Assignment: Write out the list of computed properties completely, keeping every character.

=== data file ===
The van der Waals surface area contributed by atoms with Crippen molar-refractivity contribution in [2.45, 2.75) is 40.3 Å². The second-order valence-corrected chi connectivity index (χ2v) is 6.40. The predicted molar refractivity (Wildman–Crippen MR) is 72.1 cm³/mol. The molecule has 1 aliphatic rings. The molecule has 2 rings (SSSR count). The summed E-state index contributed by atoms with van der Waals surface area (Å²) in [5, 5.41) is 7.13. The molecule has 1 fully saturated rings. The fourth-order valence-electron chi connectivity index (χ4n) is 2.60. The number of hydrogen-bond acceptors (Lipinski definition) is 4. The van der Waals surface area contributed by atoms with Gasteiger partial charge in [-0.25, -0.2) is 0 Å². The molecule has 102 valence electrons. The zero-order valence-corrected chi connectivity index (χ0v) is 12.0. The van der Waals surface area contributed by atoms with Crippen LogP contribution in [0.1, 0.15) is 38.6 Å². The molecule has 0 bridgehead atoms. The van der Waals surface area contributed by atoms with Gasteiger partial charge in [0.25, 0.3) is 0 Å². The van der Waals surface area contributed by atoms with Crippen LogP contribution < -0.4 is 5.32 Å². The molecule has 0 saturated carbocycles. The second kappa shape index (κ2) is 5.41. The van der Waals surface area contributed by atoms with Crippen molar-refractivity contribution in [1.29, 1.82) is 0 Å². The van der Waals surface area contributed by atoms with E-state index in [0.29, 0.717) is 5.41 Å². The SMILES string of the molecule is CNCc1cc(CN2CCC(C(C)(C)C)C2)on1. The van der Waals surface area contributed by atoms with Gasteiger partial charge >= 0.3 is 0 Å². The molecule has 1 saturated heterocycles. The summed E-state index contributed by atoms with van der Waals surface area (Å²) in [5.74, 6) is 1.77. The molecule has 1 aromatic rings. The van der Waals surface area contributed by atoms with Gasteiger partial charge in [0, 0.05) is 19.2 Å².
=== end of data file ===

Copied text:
The van der Waals surface area contributed by atoms with Crippen molar-refractivity contribution in [2.45, 2.75) is 40.3 Å². The second-order valence-corrected chi connectivity index (χ2v) is 6.40. The predicted molar refractivity (Wildman–Crippen MR) is 72.1 cm³/mol. The molecule has 1 aliphatic rings. The molecule has 2 rings (SSSR count). The summed E-state index contributed by atoms with van der Waals surface area (Å²) in [5, 5.41) is 7.13. The molecule has 1 fully saturated rings. The fourth-order valence-electron chi connectivity index (χ4n) is 2.60. The number of hydrogen-bond acceptors (Lipinski definition) is 4. The van der Waals surface area contributed by atoms with Gasteiger partial charge in [-0.25, -0.2) is 0 Å². The molecule has 102 valence electrons. The zero-order valence-corrected chi connectivity index (χ0v) is 12.0. The van der Waals surface area contributed by atoms with Crippen LogP contribution in [0.1, 0.15) is 38.6 Å². The molecule has 0 bridgehead atoms. The van der Waals surface area contributed by atoms with Gasteiger partial charge in [0.25, 0.3) is 0 Å². The van der Waals surface area contributed by atoms with Crippen LogP contribution < -0.4 is 5.32 Å². The molecule has 0 saturated carbocycles. The second kappa shape index (κ2) is 5.41. The van der Waals surface area contributed by atoms with Crippen molar-refractivity contribution in [1.29, 1.82) is 0 Å². The van der Waals surface area contributed by atoms with E-state index in [0.29, 0.717) is 5.41 Å². The SMILES string of the molecule is CNCc1cc(CN2CCC(C(C)(C)C)C2)on1. The van der Waals surface area contributed by atoms with Gasteiger partial charge >= 0.3 is 0 Å². The molecule has 1 saturated heterocycles. The summed E-state index contributed by atoms with van der Waals surface area (Å²) in [5.74, 6) is 1.77. The molecule has 1 aromatic rings. The van der Waals surface area contributed by atoms with Gasteiger partial charge in [0, 0.05) is 19.2 Å².